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Some things you can’t ignore

Premier designate (Dwight Ball) says he has no intention of raising the HST from 13 percent to 15 per cent.

Ball says every one percent increase in the HST will reduce the purchasing power of the province’s citizens by about $100 million a year. Premier designate Dwight Ball says (and rightly so) that increasing the HST “actually slows the economy” —- the last thing the province needs.

If reducing the peoples’ purchasing power by $100 million a year for every one per cent increase in the HST is not good economic policy, why is it then that Nalcor’s Muskrat Falls project, which Nalcor says (over the 50-year period starting in 2018) will receive ‘dividends’/revenue from NL ratepayers averaging $700 million a year, considered good economic policy?

If a one or two percent increase in the HST ($100 or $200 million a year) is untenable, what impact will removing $700 million a year (or $1 billion a year when the $9 billion cost estimate for the project is factored in) from the purchasing power of citizens have on the economy —- half of which will go to the banks and pay for the operating costs of the project?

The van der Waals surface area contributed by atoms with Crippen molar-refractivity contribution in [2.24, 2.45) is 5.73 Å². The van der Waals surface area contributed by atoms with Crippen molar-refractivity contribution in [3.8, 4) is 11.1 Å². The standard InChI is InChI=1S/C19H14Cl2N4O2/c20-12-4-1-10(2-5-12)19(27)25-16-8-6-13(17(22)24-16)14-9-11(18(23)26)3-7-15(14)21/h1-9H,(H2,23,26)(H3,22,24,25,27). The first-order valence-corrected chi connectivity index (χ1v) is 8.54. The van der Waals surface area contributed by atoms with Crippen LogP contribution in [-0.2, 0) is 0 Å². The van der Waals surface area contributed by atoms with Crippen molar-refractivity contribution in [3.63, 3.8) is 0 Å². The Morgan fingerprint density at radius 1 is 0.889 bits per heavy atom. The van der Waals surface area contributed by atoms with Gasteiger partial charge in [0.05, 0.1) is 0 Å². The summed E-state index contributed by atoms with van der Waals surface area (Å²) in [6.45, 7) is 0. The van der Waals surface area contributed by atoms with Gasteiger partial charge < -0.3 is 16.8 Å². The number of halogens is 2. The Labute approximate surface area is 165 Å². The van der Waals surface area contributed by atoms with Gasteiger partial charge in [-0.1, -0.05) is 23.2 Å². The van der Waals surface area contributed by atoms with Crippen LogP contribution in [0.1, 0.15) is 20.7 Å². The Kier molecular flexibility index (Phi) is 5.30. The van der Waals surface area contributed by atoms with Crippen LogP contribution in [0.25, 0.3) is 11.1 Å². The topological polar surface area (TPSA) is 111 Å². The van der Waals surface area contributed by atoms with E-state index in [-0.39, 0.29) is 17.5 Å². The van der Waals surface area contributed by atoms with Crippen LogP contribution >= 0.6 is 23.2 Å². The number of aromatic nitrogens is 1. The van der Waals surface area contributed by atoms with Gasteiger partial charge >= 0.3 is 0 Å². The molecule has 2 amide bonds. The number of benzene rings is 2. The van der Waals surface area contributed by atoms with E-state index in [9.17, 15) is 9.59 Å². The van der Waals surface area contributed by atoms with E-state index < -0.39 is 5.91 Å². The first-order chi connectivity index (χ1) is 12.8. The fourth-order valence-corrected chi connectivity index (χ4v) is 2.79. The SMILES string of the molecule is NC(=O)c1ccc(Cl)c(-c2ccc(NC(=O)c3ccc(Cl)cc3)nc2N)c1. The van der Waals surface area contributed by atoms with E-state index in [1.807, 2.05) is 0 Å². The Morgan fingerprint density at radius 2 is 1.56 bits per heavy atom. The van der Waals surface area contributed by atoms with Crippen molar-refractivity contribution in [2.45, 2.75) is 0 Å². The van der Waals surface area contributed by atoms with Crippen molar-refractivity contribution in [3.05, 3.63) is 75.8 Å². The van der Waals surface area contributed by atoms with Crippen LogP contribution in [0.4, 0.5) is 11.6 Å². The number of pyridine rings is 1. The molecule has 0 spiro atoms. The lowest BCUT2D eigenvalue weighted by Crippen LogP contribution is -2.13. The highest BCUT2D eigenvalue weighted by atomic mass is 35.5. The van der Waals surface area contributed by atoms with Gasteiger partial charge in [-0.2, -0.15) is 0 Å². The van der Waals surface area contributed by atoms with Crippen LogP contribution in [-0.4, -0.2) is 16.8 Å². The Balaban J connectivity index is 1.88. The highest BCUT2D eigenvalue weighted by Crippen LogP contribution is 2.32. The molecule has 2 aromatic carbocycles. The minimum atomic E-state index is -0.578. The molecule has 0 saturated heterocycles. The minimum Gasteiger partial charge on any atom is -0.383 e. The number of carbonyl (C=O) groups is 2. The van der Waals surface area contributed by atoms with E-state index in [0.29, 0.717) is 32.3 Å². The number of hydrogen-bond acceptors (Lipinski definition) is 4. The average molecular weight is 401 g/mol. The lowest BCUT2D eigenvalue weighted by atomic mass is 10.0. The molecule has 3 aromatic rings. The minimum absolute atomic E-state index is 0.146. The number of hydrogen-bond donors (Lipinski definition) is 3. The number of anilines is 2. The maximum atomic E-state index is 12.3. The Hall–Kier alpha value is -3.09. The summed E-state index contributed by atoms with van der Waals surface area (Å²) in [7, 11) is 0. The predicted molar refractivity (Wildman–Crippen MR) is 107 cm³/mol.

Muskrat Falls is (in effect) like raising the HST to 20 per cent, or 24 perc ent if the new project cost estimates of $9 billion are factored in.

This province is already 90 per cent ‘green’. Only 10 per cent of our energy needs come from Holyrood, and with the recent purchase of a 120 MW turbine, we have sufficient energy to get us to 2041.

So, premier designate Ball, let’s put the dam/generation plant on hold.

Stop playing around the edges of this fiscal/economic quandary that we find ourselves in.

Stop the hemorrhaging. Stop the methyl mercury.

Stop ignoring the elephant in the room.


Maurice E. Adams


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